Reflective Account of Teaching a Patient Stoma Care
This is a reflective account of teaching a patient stoma care, using Gibbs Reflective Cycle (1988). By conceptualising the reflective cycle as commencing with a description of an event and ending with the development of an action plan, this model facilitates experiential learning. The model is praised for its focus on learning from experience rather than attempting to change experience (Rolfe et al., 2001). It also increases commitment to learning via the development of an action plan.
The following components of Gibbs model will form the structure of this reflective account: description; feelings; evaluation; analysis; conclusion; and action plan.
The teaching took place on a male surgical ward that specialises in bowel surgery. The patient, ‘Tom,’ whose real name will remain anonymous in respect of confidentiality (NMC Code, 2008; NHS Confidentiality Code of Practice, DH 2003), was admitted for surgery for colorectal cancer. Tom would be provided with a temporary transverse colostomy post-surgery, which would require the learning of new skills in order for him to manage his own care needs once discharged from hospital.
Being patient-centred (Pelzang, 2010), I introduced myself to Tom and asked his permission to go through some information with him, explaining that the aim was to prepare him for managing his colostomy after surgery. The four steps to teaching colostomy care, as offered by Tolch (1997), were then implemented. These four steps comprised devising a teaching plan, assessing and documenting progress, encouraging participation, and anticipating problems.
Using sample equipment, I talked Tom through the procedure, step by step, with pauses to confirm his understanding or answer any questions. At first, all necessary equipment was assembled, including a stoma bag, scissors, disposal sack, soap, warm tap water, dry disposable wipes, and stoma sizing template. I discussed the equipment with Tom before showing him how to empty the pouch whilst ensuring no spillage and maintaining hygiene. Pictures were used, where appropriate, to show Tom how the peristomal skin needs to be cleaned with moistened gauze and repeated several times until the skin and stoma are clean. Tom was informed not to be alarmed by small specks of blood on the gauze, explaining that this is normal and can occur each time the stoma is cleaned due to the small blood capillaries on the stomal surface being very delicate.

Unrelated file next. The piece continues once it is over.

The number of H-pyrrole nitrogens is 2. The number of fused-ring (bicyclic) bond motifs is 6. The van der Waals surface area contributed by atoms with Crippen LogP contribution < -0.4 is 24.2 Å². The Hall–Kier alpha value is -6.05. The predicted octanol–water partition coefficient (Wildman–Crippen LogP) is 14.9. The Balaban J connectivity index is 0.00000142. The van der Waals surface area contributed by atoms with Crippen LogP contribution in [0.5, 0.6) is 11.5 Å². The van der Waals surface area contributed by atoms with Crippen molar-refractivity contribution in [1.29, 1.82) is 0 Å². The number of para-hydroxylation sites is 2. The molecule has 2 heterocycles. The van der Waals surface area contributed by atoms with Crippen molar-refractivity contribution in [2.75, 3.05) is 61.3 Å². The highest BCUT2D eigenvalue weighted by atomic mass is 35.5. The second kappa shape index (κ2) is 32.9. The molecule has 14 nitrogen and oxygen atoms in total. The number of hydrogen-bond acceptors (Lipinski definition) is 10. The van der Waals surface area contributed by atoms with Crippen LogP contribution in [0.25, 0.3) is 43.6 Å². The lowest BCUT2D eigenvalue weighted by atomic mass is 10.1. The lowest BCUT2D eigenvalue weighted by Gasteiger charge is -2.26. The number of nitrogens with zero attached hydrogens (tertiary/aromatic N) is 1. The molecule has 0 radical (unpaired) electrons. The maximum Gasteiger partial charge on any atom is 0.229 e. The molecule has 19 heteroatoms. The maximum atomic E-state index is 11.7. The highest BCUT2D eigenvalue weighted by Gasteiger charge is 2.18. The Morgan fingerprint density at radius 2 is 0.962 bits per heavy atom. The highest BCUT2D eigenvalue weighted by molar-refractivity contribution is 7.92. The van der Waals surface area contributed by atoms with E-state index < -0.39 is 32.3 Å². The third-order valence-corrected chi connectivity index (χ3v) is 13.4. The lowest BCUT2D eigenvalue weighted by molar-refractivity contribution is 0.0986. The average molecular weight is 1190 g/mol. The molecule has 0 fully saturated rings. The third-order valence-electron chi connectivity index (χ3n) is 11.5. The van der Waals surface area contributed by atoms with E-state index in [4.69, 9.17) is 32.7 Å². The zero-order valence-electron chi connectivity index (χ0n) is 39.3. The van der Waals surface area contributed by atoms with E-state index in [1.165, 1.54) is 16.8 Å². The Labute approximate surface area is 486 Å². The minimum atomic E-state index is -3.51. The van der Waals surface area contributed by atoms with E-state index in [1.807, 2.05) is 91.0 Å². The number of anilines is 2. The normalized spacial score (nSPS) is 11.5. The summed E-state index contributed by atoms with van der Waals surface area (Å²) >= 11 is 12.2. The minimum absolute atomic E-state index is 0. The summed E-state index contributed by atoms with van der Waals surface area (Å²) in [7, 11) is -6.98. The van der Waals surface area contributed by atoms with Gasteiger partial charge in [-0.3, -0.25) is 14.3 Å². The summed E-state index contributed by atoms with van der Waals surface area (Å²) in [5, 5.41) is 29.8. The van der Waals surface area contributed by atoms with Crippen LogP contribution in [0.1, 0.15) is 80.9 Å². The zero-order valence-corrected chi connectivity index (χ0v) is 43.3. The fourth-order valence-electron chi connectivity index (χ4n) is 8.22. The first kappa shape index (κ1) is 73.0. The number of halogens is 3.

Teaching Tom the basics of how to empty, clean, and change his colostomy was followed by the provision of some information on signs and symptoms of potential problems or complications, such as little or no stools, increased pain, and other signs of infection, etc. It was also necessary to teach Tom how to deal with problems that might arise after hospital discharge, such as a leakage. I also provided a contact list for colostomy supplies, along with details of the Colostomy Association, which provides telephone support and written information for patients. I encouraged Tom to maintain contact with the organisation and to access it as much as he needed. This would facilitate his transition from hospital to home, which can be a stressful time for patients with a newly formed stoma (Fulham, 2008).
Finally, a post-surgery teaching plan was devised collaboratively to provide reassurance that Tom would still be receiving help with developing his self-management skills once the colostomy was fitted.
Initially, I was apprehensive about handling such a personal and sensitive topic with a patient, especially since I was aware that adjusting to a stoma can be both physically and psychologically challenging to the patient. I did not want to do or say anything that would in any way hinder this adjustment. I was particularly anxious of ensuring that I demonstrated that a colostomy can be self-managed effectively, whilst at the same time not being seen as dismissing any of Tom’s own concerns or anxieties.
I could sense that Tom was anxious, which reminded me that this was more difficult for him and thus I needed to be calm and confident in order to facilitate the learning process and relieve any of Tom’s own stresses. I am confident that I managed to achieve this as Tom became much more relaxed as the session progressed, asking more questions and becoming more involved.